39. Be With Me Playseum (Bethesda, MD & Washington, DC) - Lately, the Playseum's owner has endured some controversy over her heavily Christian religions beliefs. My family and I have been here several times and always found the owner caring and gracious (she's never once talked to me about religion) and WE love love love the facility. My kids can spend hours here, it includes: a "garage" with a car, a "beauty salon", a "kitchen" (where kids can pay extra to make real food, like smoothies and cookies), a stage with instruments, a ball room, a "forest", a grocery store, a "grandma's attic" (with antique toys and clothes), a wonderful art studio (with projects that change weekly) and various other entertainments. Plus, the whole museum also doubles as a second-hand children's bookstore (with some adult books as well). Admission is $6 per person FOR THE WHOLE DAY and worth every dime. I can't recommend it highly enough. For more information click here. A NEW BRANCH OF THE PLAYSEUM JUST OPENED IN DC, CHECK THE WEBSITE FOR MORE INFO.


40. Puppet Shows at Glen Echo (Glen Echo) - On Wednesday and Saturday mornings, the Puppet Co. performs "tiny tot" productions geared at audiences 0-4 years old. Tickets are only $5 (adults must purchase a ticket). For more information click here. The Puppet Co. also hosts shows for older children Thursday - Sunday. Last year, I took the kids to see their production of the Nutcracker, which was really really beautiful (and it managed to keep a 4 year old and 3 year old thoroughly entertained). Tickets are $10 each for older children shows. For more information click here.

41. Adventure Theatre at Glen Echo - I've actually never attended a play at Adventure Theatre, but I've heard nothing but good things. One of my friends even has a season pass. Tickets for most productions are approximately $15. For more information click here.

42. Imagination Stage Theatre (Bethesda, MD) - Tickets range from $10. For more information click here.

43. Storyville (Rosedale, MD or Woodlawn, MD)- Baltimore libraries opened Storyville for children 0-5 in two locations, Rosedale and Woodlawn. In Storyville, they have created an incredibly well-designed mini-village, complete with a post office, grocery store, house, theatre, construction zone, and (of course) library (each area includes themed books available for check-out). ALL FOR FREE. It's pretty magnificent. HIGHLY RECOMMENDED. For more information, click here.

44. College Park Aviation Museum (College Park, MD) - We've never been here, but I've heard good things. According to the website, the museum is "family-friendly and filled with hands-on, interactive exhibits. Touch, explore, and sit in the cockpit of our "Imagination Plane", a 1939 blue Taylorcraft. Visit our hands-on room to learn about flight and to dress like a pilot. Fly away in one of our simulators or play on our outdoor pedal planes. There are many options for any family to choose from." For more information, click here.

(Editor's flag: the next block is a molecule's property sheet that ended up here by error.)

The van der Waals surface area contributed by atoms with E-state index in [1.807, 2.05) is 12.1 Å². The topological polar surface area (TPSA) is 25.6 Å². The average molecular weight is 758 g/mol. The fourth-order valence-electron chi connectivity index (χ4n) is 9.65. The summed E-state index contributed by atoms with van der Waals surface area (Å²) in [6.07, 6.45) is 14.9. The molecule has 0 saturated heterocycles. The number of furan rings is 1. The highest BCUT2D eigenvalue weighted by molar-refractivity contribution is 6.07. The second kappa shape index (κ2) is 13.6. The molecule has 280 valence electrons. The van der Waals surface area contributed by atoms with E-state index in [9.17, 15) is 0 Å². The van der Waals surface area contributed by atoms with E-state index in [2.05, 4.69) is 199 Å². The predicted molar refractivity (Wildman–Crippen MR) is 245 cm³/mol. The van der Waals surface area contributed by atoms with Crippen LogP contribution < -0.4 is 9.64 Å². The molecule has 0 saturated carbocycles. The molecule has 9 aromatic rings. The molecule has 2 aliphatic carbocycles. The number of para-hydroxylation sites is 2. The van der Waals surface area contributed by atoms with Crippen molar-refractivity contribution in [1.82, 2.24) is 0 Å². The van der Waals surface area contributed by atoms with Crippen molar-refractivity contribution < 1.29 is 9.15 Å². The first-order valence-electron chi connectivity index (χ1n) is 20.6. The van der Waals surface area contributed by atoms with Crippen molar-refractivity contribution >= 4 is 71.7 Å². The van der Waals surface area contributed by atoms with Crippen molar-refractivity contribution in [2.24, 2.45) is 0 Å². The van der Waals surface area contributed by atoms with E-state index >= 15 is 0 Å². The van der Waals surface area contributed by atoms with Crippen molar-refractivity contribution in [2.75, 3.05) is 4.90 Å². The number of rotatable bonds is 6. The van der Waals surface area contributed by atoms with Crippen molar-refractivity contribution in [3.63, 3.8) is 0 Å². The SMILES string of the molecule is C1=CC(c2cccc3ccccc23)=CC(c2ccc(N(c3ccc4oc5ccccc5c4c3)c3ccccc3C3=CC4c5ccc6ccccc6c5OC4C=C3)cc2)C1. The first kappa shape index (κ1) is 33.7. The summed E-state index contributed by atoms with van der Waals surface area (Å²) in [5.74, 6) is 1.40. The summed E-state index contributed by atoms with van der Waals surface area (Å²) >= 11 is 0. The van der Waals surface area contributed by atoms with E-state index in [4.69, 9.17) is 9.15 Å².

45. The National Capital Trolley Museum (Colesville, MD) - This place is SMALL, but it's fun. They have a model train, a "real" trolley kids can take rides on (my kids wanted to go again and again), a movie-theatre that plays old silent films with trolleys in them, and a large warehouse full of retired trollies (which feels magical for some odd reason). Check the website as they also host storytimes during the week. Click here for the info (operating hours vary so MAKE SURE to check the website).

46. The National Children's Museum (National Harbor, MD) - This place is small, but awesome. It contains a special place for kids three and under with tunnels, toys, and a "food truck". The rest of the museum includes a firetruck and a Tanzanian marketplace, among other things. Frequent performances are included with admission. The museum is open weekdays and weekends from 10 am to 5 pm, admission costs $10 for everyone over 12 months of age. Click here for more information.

47. Adventure Park USA (New Market, MD) - We haven't been yet, but according to DullesMom.com Adventure Park offers "a wide selection of arcade games, a multi-level 2-story play structure, a very impressive indoor ropes course, a rock climbing wall and laser tag. And that was just the inside! During warmer weather they also have a roller coaster, go-karts, bumper boats, mini golf, a carousel and other amusement park rides." Sounds fun! DulleMom particularly loved the ropes course. Click here to check out the rest of DullesMom's review. And click here to go to Adventure Park's website.

48. Climbzone (Laurel, MD) - Most climbing gyms look boring compared to this gem of a place, full of quirky artworks to scale and equipped with "hydraulic automatic belay systems which eliminate the need for a human belayer and enable even the youngest of guests to take personal control of their own climbing." Click here to read DullesMom's review.


49. Maryland Science Center at Baltimore's Inner Harbor - Click here to see our past post on this museum. This place is amazing, tons of exhibits (love those dinosaurs) plus a HUGE kids room for children 0-8 years old. It's a little pricy at $14.95 for an adult and $11.95 for children 3-12 (plus extra for IMAX films and traveling exhibits), but well worth it if you plan to spend the day. For more information, click here.